Classical Editor: Rob Barnett

Music Webmaster
Len Mullenger:

About DVDs - reflections from the Editor of Seen&Heard (PGW)

See also Arthaus Musik DVD - An Overview  by Gary Dalkin

These responses are those of a music lover who rarely watches television and is engaged on a daily basis in live music making and reviewing musical events for S&H. Having dipped my toe in very tentatively, Seen and Heard a few Arthaus DVDs on friends' machines (and even reviewed the Arthaus Tristan & Isolde with Jon West, the same Tristan as currently at Covent Garden ) without being totally convinced that they would change my life, I have finally taken the plunge and purchased one. I now offer a few first reactions - not the full reviews that some of these DVDs (but not all) merit.

DVD players take a little getting used to, but they do provide excellent picture clarity and good sound - I haven't explored some of their more recondite features, nor yet got into the mysteries of surround-sound! Some DVDs are transfers from TV programmes, with close camera work aimed at people who need to know what a singer's glottis or a piccolo looks like in close up; others are determined to keep the pictures on the move so as to retain attention. More recent ones are likely to be far more sophisticated and the best of them offer remarkable experiences.

Presentation varies and is not as good as we have come to expect (but do not always receive) from CDs. Translated texts are sometimes rather crude.

Opera singers can make uncomfortable companions large as life in the living room! Conventional gestures in close up do not always convey the intended emotion. It is surprisingly hard to concentrate on the music and its performance per se - the visuals always seem to take the centre stage of attention, more so than may be so in the opera house.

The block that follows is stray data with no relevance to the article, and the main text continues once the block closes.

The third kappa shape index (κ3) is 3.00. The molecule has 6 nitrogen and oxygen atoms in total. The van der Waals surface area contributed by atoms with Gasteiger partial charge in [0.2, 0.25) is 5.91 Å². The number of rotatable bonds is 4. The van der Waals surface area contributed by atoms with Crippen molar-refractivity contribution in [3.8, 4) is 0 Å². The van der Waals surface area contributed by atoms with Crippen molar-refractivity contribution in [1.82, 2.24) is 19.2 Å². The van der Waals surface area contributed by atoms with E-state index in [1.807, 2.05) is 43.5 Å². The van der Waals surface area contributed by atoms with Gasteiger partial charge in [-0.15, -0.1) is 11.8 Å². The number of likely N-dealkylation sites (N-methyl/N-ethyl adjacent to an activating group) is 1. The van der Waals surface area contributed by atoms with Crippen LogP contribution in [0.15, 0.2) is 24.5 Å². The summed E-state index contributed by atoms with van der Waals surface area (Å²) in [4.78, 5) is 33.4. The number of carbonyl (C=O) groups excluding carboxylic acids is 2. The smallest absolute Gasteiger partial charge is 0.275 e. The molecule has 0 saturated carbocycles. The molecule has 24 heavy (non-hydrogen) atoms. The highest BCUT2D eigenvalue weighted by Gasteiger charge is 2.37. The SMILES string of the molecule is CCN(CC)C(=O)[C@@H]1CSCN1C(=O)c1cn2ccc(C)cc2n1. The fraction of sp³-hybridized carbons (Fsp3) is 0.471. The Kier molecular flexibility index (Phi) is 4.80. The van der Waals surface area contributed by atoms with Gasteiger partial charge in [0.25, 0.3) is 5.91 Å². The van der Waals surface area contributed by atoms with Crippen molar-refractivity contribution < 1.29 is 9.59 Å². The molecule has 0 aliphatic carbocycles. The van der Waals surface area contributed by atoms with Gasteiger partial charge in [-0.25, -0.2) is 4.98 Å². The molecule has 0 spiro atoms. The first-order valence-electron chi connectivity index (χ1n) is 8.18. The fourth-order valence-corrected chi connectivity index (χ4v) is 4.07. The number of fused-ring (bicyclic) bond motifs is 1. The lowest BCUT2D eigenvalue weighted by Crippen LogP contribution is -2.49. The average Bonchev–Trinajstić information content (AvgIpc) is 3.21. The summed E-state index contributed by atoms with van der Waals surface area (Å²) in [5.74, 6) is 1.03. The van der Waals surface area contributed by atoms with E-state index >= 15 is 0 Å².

This limited survey suggests that small may be better than large, but with notable exceptions. I got little pleasure from two well-praised releases, Fidelio from Covent Garden & Aida from Milan. It was impossible to empathise with Pavarotti awaiting suffocation or starvation to death, but in the theatre the turbulent conflicting emotions of that last scene can work and engage emotions.

The Marinsky Theatre production of La Forza del Destino (100 078) is, not unexpectedly, very traditional, which some undoubtedly will welcome, and it would seem that the stage director, no less than Elija Moshinsky (see recent review of his astonishing Turn of the Screw) must have been constrained by the situation in St Petersburg. The orchestral playing and sound is splendid, but I was surprised how Gergiev's baton quivered in the prelude - was he emoting for camera? Some of the singing, led by Galina Gorchakova, is excellent, but much of the acting and chorus work is wooden and adds nothing over a CD.

Turandot at San Francisco (100 003) starts with a huge advantage - colourful, indeed gaudy, set designs by David Hockney, which provide something to look at always. But that pleasure is short-lived; the picture is prettified, as are the costumes, but in no way does the overall production relate to contemporary concerns - not so impossible as might be supposed. The sets for each act earn immediate applause at curtain-up, and in the 'three riddles' scene there are spectacular acrobatics before the serious action. Yet the central drama develops in a conventional manner, and never engages the mind as well as the senses. Michael Sylvester sings magnificently as Calaf (a lovely, unexaggerated Nessun dorma) but Eva Marton, shrieking in close up, her voice seeming to me to be in tatters, destroys all illusion, and as presented on screen turns the famous confrontation into just another win-or-lose-all TV quiz show; she remains less than alluring in the love-scene capitulation! The contrast, for example, with the wonderfully original WNO production, which S&H covered at Oxford, and that left us pondering and discussing for days, speaks volumes.